Why So Little Catholic Concern Over Christian Persecution?

A recent poll of U.S. Catholics reveals that they are more concerned about climate change and the global refugee crisis than about the global persecution of Christians.

According to Aid to the Church in Need, “Christians are the victims of at least 75 percent of all religiously motivated violence and oppression.” The report adds that some 215 million Christians face severe persecution, mostly at the hands of Muslims.

Why do Catholics rank the persecution of Christians as a lesser concern than climate change, poverty, human trafficking, and the refugee crisis? One reason might be that we live in an image-oriented society, and images of people in trouble personalize the crisis in a way that text alone does not. Pictures of people in danger from hurricanes, floods, and forest fires are omnipresent—a constant reminder of the dangers supposedly caused by climate change. By contrast, images of persecuted Christians are in short supply. Hence, their crisis seems less immediate.

According to the ACN figures, there are many more Christians in danger of persecution than there are refugees endangered by the hazards of migration. Yet the plight of the refugee remains a higher priority for Catholics. That’s because pictures of refugees abound, and pictures of persecuted Christians do not. Moreover, if you can believe the pictures, the great majority of these refugees are women and children. In addition, Catholics are given the impression by their bishops that the plight of the refugees is somehow the fault of hard hearted Westerners who fail to follow Christian injunctions. That, of course, makes the crisis all the more personal and immediate.

There are several reasons why photos of persecuted Christians are less readily available. One reason is that there may be danger involved in taking them or acquiring them. Another possibility is that there is less demand for them. Pictures generally accompany stories in newspapers or on television news. But stories about Christian victims seems to be a low priority for the media. And because there are fewer stories on the subject, there is less demand for images to accompany them.

On the other hand, stories (and, hence, pictures) about immigrants and refugees are a more lucrative business. There is actually a market for them. For example, it was recently revealed that the Irish government has been paying journalist to write positive stories about Project Ireland 2040, a 116 billion Euro plan to bring in a million migrants to Ireland. Since the population of Ireland is only 4.7 million, that’s a hard sell. But with the help of the media, the government hopes to sell it.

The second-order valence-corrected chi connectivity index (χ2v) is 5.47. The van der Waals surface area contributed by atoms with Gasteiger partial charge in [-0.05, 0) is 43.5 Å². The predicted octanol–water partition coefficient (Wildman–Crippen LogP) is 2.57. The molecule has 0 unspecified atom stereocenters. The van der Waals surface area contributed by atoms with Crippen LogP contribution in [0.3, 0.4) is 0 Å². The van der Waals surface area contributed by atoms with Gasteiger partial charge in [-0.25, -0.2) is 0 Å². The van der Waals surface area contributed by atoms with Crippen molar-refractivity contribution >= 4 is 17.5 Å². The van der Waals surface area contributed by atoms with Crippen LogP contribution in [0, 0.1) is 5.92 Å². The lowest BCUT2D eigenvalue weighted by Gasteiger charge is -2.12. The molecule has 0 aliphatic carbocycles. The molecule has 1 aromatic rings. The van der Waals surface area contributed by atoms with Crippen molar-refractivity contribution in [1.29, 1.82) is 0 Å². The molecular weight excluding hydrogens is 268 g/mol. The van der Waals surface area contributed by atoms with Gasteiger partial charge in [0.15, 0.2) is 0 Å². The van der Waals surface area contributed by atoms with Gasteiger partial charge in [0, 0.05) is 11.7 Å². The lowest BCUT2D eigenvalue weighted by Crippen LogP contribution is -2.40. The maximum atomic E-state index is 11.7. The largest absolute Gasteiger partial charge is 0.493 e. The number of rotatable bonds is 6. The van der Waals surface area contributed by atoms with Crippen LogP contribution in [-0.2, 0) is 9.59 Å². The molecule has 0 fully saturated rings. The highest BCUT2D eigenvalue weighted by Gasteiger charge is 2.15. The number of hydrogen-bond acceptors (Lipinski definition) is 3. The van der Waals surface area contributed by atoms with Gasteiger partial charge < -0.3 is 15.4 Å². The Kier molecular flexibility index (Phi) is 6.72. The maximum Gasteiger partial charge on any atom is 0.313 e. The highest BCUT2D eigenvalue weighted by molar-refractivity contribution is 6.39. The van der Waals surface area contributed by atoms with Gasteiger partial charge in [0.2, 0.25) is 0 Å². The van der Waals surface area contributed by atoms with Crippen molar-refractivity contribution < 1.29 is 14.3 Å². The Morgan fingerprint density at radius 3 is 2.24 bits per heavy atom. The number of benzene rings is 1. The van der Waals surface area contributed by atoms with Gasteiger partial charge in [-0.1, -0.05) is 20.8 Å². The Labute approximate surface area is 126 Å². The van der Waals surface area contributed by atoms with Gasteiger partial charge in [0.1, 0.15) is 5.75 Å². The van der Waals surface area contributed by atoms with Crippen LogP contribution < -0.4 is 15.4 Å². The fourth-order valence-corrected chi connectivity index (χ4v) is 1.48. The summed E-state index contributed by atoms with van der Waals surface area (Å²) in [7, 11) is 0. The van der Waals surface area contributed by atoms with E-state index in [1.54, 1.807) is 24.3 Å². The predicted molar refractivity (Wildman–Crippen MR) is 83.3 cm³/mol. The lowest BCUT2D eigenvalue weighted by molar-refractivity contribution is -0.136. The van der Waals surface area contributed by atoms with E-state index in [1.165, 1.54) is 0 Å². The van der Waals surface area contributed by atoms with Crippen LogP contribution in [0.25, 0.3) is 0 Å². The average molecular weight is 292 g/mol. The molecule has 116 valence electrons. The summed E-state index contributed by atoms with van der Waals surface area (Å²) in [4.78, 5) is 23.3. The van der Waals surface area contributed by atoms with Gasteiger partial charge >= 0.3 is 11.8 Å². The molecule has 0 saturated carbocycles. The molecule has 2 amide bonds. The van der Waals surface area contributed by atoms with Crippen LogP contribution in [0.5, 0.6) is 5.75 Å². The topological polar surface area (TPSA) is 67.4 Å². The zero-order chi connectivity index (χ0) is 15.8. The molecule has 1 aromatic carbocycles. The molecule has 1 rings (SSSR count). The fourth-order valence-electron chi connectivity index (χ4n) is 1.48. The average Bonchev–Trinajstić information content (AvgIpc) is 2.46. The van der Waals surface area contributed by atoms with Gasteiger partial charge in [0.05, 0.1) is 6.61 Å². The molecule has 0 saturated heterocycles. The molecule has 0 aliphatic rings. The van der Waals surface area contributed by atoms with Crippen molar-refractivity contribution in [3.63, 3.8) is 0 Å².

Likewise, America’s Catholic bishops have been paid as much as 90 million per year to resettle refugees. That may be a part of the reason that the bishops are currently involved in a massive campaign to highlight the plight of migrants and refugees. It may also explain why the foyers of Catholic churches are filled with pictures of migrants rather than pictures of persecuted Christians.

There’s another reason we don’t often see pictures of Christian persecution, and it’s a bit more sinister. There appears to be a deliberate attempt on the part of government and media to suppress news of Christian persecution. That’s because in order to tell the full story you would have to get into the bothersome detail of identifying the persecutors. That, in turn, would put Islam in a bad light, and that is something that media, government, and Church elites would prefer not to do.

Take the case of Marine Le Pen. She ran for French President in the last election, but she’s also run afoul of the French courts for tweeting violent images. The photos she posted were of Islamic State executions. As a result, she now faces a heavy fine and a possible three year prison sentence—which may require a reworking of the old maxim into something like “a picture is worth a thousand days (in jail.)”

Last year it was revealed that the French government had also suppressed pictures of the brutalized victims of the jihad attack on the Bataclan Theatre. In addition, it was reported that a French priest, Fr. Guy Pages, had been arrested for embedding photos on his website of the carnage at the Bataclan. In short, the authorities don’t seem to make any distinction between the perpetrators of the evil deed and the ones who expose it.